How I finally bethought me to catch his meaning I cannot account for now: I followed his glance and saw that, even as she gazed enraptured at the lovely reds and golds of our trees in the park, Mrs Gummbutts’ knickers had fallen down and lay in champagne silk folds around her ankles on the parquet. And she hadn’t even noticed.


Friday, 1 January 2010

A difficult beginning.

Oh dear, 2010 has really not started very well at all – I am quite distressed. I have asked Ellis to allow absolutely no visitors across the threshold whatsoever, and Mrs Swann is bringing me a cup of Earl Grey and two aspirins. Honestly, what a fuss; I do think Ponty was unreasonable.

Naturally he likes to go out with his friends on New Year’s Eve – I believe he was heading for Town with the intention of meeting up with some other young people in Trafalgar Square, where they were all intending to have a lovely time and possibly pop into a nearby hostelry for a little drink at some point. I did rather wistfully enquire if that Complete Saddho would still be of the party, but after staring at me in blank amazement for a moment, Ponty appeared to recover his wits and said with a guffaw that his friend had urgently to head East to quell a revolution. I must say Ponty does have some exciting associates, though I should have thought a political uprising is no laughing matter even at this safe distance.

Before he went up to Town yesterday he asked me as a favour if I would record a television programme for him – normally Eustacia would do that, but she was taking a nap and Ponty seemed in a hurry to set off, so Ponty asked me if I would do it for him.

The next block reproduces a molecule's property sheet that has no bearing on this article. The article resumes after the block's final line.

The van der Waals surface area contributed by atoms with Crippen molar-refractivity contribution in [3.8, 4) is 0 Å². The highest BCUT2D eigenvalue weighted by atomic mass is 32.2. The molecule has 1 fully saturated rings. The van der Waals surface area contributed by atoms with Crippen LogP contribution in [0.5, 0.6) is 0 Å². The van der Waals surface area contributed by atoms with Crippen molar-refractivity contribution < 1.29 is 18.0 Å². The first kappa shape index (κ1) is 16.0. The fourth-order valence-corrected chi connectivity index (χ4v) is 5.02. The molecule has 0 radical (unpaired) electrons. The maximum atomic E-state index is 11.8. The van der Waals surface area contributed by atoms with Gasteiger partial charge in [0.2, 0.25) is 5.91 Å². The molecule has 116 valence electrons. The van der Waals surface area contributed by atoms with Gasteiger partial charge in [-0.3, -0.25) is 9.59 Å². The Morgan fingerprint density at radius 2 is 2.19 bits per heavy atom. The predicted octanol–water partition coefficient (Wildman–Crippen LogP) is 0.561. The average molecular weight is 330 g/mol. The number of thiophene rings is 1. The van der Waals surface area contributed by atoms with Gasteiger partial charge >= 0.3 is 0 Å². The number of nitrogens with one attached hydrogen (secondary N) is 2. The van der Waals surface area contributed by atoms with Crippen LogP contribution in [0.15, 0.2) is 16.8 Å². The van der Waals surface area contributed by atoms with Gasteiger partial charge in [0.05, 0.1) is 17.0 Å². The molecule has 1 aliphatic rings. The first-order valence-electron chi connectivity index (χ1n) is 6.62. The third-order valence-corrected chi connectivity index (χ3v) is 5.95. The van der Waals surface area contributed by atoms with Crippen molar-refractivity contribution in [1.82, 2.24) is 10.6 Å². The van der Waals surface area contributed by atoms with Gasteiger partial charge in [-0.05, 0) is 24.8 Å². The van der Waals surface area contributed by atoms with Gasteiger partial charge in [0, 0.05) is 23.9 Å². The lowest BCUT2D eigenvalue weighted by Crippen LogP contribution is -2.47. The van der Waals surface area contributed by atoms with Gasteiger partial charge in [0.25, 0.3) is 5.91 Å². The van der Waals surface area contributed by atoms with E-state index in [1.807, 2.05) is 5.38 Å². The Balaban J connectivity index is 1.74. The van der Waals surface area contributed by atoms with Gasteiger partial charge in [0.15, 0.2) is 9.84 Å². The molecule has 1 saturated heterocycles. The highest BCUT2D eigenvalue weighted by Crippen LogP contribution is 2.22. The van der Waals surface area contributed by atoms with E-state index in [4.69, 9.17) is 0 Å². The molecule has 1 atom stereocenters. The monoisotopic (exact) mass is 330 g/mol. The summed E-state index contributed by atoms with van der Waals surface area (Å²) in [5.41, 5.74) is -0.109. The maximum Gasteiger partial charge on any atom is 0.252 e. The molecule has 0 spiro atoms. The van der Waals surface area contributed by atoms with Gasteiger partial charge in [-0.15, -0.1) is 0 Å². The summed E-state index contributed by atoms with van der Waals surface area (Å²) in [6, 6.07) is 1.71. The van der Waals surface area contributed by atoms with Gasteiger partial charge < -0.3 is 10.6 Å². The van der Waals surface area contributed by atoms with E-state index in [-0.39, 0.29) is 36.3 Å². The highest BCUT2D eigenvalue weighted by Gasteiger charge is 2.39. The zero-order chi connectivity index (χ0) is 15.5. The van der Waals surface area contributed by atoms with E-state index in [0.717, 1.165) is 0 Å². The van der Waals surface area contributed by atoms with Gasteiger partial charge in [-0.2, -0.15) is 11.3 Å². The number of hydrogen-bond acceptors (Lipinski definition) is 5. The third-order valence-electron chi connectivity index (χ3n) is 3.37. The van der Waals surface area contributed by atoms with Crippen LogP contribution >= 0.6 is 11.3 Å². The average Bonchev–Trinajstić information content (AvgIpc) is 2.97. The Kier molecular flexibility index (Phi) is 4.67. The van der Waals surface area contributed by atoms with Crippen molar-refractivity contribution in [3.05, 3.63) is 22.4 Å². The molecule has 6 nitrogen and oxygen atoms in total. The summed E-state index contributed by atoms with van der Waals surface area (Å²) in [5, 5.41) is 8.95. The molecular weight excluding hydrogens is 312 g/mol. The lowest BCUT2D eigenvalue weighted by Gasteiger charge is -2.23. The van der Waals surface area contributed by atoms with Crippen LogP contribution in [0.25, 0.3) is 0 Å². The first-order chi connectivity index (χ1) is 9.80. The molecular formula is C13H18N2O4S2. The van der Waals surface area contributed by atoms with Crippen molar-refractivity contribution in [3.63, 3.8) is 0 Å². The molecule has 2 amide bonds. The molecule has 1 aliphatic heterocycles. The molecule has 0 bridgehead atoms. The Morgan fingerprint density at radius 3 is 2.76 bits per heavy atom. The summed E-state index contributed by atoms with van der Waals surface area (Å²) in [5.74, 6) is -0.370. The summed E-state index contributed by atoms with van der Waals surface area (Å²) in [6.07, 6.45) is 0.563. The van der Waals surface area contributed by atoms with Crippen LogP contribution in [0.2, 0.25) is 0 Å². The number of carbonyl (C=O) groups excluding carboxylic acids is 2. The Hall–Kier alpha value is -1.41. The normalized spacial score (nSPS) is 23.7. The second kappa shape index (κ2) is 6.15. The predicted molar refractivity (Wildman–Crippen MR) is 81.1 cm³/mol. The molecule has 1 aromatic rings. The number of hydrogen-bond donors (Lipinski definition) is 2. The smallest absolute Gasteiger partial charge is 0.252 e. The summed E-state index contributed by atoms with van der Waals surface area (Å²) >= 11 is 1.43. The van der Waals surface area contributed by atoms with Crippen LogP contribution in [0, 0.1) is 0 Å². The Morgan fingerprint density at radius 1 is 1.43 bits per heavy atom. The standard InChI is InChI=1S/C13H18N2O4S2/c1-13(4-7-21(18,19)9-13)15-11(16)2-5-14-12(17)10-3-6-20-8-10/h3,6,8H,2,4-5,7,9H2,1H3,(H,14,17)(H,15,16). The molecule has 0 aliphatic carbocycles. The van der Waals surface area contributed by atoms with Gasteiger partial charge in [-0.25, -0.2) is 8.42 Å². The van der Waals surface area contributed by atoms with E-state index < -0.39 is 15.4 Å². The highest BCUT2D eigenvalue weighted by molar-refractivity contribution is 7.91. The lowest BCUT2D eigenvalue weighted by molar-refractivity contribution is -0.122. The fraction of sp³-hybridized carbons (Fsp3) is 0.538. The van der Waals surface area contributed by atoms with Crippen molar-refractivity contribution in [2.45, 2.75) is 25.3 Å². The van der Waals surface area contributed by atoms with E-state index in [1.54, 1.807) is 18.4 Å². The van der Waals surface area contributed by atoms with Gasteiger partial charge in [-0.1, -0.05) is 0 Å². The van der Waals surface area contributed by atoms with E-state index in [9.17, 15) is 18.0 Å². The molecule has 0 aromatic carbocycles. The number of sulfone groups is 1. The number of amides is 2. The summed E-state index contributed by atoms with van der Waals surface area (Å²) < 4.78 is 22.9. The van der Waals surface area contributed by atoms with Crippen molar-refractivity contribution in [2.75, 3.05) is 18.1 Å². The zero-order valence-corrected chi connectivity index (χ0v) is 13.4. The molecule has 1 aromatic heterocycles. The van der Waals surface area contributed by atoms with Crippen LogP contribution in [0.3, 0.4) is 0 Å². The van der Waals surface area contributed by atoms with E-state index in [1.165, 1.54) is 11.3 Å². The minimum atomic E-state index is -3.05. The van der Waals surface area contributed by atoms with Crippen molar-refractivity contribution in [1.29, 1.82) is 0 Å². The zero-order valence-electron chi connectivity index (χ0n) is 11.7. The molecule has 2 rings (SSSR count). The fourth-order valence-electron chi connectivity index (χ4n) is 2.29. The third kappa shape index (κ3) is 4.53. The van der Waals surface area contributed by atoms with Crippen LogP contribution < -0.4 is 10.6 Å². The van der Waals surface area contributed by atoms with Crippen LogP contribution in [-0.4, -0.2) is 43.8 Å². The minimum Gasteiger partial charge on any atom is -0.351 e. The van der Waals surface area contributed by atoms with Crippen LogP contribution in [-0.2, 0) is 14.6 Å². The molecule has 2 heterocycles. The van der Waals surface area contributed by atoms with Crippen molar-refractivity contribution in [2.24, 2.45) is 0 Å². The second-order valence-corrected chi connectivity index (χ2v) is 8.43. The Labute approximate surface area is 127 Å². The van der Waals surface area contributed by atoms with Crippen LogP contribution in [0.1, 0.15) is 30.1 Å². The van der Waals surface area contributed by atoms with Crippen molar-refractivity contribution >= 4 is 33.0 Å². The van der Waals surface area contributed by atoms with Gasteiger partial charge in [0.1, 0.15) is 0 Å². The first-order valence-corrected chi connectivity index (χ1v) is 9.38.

I wish now that I had been sensible enough to consult Eustacia, and then I would never have made such a silly mistake. I suppose I felt proud that for once one of my dear children had seen fit to entrust me with something important, and had faith in my ability to master the management of electronic controls, which I realise has been shaky in the past. Results have been uneven, and I am the first to admit this.

But I was determined to do it by myself, if only to prove that I could: and I see now how foolish I was to act with such arrogance.

It was not that I failed to set the recording function. I got out the little booklet that came with the DVD recording machine, and followed the rather longwinded instructions with care and success, despite their being written entirely in Spanish.

I must confess I felt a little surprised that Ponty was so keen to avoid missing an episode of Supernanny. I might have seen the sense in watching it myself a few years ago, but Ponty has no children of his own – or at least – well, never mind; Ponty is not married.

So it was not until late this afternoon when Ponty, having returned from Town and slept in until after luncheon, emerged in his dressing gown to catch up on his programme, that I discovered my mistake.

With a puzzled expression on his face Ponty watched the first fifteen minutes of Jo Frost correcting the ways of a shockingly insubordinate three-year-old who was in the habit of exerting perfect tyranny over its cowering parents – and then erupted with a bellow of rage, showering upon my unsuspecting head the most blistering attack of really disgraceful expletives.

I was completely bewildered.

Eustacia enlightened me later, after she had come down to see what all the fuss was about. Apparently it was not Supernanny at all that Ponty wanted me to record, but Jools Holland's Annual Hootenanny: but, honestly – how was I to know? It sounded like ‘Supernanny’ to me!